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Children flock to Cathedral

More than 1,500 schoolchildren attend Catholic Children’s Society Mass at Westminster Cathedral

By on Thursday, 9 June 2011

Archbishop Nichols with children from Barlborough Hall School, who were at the Mass

Archbishop Nichols with children from Barlborough Hall School, who were at the Mass

More than 1,500 schoolchildren from Catholic schools within the Westminster diocese joined celebrant Archbishop Vincent Nichols in Westminster Cathedral for the annual Catholic Children’s Society (Westminster) Good Shepherd Mass on May 24.

The Good Shepherd Mass is organised by the Catholic Children’s Society (Westminster) as an annual thank-you to staff, pupils and parents who have supported the society’s Lenten appeal. This year, the theme of the appeal was “Go MAD – Make A Difference”.

School children were encouraged to think about how they as individuals could make a difference to the lives of local children and families living in desperate conditions and in need of urgent help. Schools entered the Cathedral with drawings, paintings and written work to illustrate what they did to make a difference during the season of Lent. The submissions will be compiled into a book about the work of the Catholic Children’s Society (Westminster) and will go on sale in early 2012.

Chief Executive Dr Rosemary Keenan thanked everyone who had raised funds for the society, which supports children and families in every deanery of the Westminster diocese.

Archbishop Vincent Nichols, celebrating the annual Mass for the first time, reflected on the theme, Make A Difference, and its relevance to all of our lives. He also spoke in detail about a prayer which had been written exclusively for the 152nd Good Shepherd Mass service by the nuns of the Carmelite Monastery, North Kensington.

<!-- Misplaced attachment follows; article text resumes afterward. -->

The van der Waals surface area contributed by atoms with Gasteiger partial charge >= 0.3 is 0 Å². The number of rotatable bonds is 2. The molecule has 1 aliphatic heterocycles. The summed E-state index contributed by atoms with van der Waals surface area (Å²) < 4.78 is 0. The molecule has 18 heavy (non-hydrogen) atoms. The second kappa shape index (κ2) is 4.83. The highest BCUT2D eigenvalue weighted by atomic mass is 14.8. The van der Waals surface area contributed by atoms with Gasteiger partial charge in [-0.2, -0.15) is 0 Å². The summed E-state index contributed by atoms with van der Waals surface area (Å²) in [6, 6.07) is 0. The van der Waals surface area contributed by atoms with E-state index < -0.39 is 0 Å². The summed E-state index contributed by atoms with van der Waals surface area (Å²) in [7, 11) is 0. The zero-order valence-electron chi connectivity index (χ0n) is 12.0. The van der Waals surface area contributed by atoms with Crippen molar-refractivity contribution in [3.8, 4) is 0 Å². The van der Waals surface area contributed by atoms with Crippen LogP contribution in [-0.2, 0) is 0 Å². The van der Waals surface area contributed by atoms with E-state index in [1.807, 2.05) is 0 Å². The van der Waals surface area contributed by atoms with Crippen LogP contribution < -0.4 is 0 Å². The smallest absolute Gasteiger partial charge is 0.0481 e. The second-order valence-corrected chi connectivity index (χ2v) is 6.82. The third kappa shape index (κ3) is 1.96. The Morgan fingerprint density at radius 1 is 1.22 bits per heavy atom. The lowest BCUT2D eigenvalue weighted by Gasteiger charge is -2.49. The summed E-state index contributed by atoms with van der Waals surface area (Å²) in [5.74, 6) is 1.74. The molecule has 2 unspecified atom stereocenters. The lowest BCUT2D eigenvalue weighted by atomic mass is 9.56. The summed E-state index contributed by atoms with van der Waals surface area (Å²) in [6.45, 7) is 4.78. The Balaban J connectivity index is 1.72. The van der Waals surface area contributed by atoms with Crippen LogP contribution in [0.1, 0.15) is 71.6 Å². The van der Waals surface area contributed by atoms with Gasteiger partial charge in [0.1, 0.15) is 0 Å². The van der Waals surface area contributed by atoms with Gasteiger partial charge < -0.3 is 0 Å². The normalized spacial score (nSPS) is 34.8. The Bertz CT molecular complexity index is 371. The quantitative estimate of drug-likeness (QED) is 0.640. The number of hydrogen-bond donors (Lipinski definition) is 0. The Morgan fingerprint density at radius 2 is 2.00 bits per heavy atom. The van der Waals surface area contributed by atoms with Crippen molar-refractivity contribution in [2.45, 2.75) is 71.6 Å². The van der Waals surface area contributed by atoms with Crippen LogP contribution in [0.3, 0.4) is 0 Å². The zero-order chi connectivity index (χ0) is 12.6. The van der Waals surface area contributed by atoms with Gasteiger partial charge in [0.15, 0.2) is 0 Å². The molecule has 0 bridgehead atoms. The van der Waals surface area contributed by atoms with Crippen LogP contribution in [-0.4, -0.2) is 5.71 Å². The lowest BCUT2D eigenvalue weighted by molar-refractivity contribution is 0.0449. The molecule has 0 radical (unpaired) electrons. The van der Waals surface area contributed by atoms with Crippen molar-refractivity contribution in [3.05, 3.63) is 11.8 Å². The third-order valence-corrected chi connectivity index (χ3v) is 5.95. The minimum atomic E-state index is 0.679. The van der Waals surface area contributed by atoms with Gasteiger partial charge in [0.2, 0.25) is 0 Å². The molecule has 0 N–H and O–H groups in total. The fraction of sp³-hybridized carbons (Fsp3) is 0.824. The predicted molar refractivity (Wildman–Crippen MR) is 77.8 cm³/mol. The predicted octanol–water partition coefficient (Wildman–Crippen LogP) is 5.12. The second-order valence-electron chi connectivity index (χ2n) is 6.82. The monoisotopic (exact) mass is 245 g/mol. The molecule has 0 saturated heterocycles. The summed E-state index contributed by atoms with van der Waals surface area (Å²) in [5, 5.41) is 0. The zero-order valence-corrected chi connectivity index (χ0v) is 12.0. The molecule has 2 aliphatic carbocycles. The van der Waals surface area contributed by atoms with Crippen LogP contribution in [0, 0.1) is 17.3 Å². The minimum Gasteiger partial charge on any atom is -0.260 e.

At the close of the Mass he said: “I am very impressed with the prayerfulness of the children… and how well they maintained their attentive focus in a place the size of the Cathedral.” Each year the Catholic Children’s Society (Westminster) reaches out to more than 2,500 families and children living in the Westminster diocese.

Services provided by the Society include school counselling, family centres and play therapy. For more information about the Catholic Children’s Society (Westminster), visit

  • Anonymous

    Whether by blatant or subtle means, the general idea that prayer can make a difference should not be instilled into children. The idea contradicts science and logic, both of which are useful subjects that can be applied to make a difference. And to rely on prayer can be dangerous.

    These children who are prayerful – who is responsible for their mis-education (in contravention of the European Convention of Human Rights)? Even if they were taught to pray by their parents, their school should attempt to enlighten them. The Archbishop’s apparent delight in the damage is sickening.

  • Ssensjbm

    You are seeking attention. Don’t worry we’ve read it.

  • Anonymous

    Thank you for reading it. I hope that you are moved to do something about it if you can. My MP ignores me.

  • ms catholic state

    I don’t believe in the European Convention of Human Rights.

  • Anonymous

    The specific right that I alluded to was from Article 2 of Protocol 1 of the European Convention on Human Rights – the right not to be denied education, and I think that mis-education is worse than denial. Why should a child suffer ignorance unnecessarily?

  • ms catholic state

    Yeah…..secular education is abysmal.  No child should have to suffer it.  I believe children are less educated now than they were 50 years ago.  And with free University a thing of the past….well…we are nearly back to square one.  How long before primary and secondary education must also be paid for….in our ailing backwards failing society?! 

    Not much the European Convention of Human Rights can do about that!  It is a failure at the heart of an ageing secular godless nation.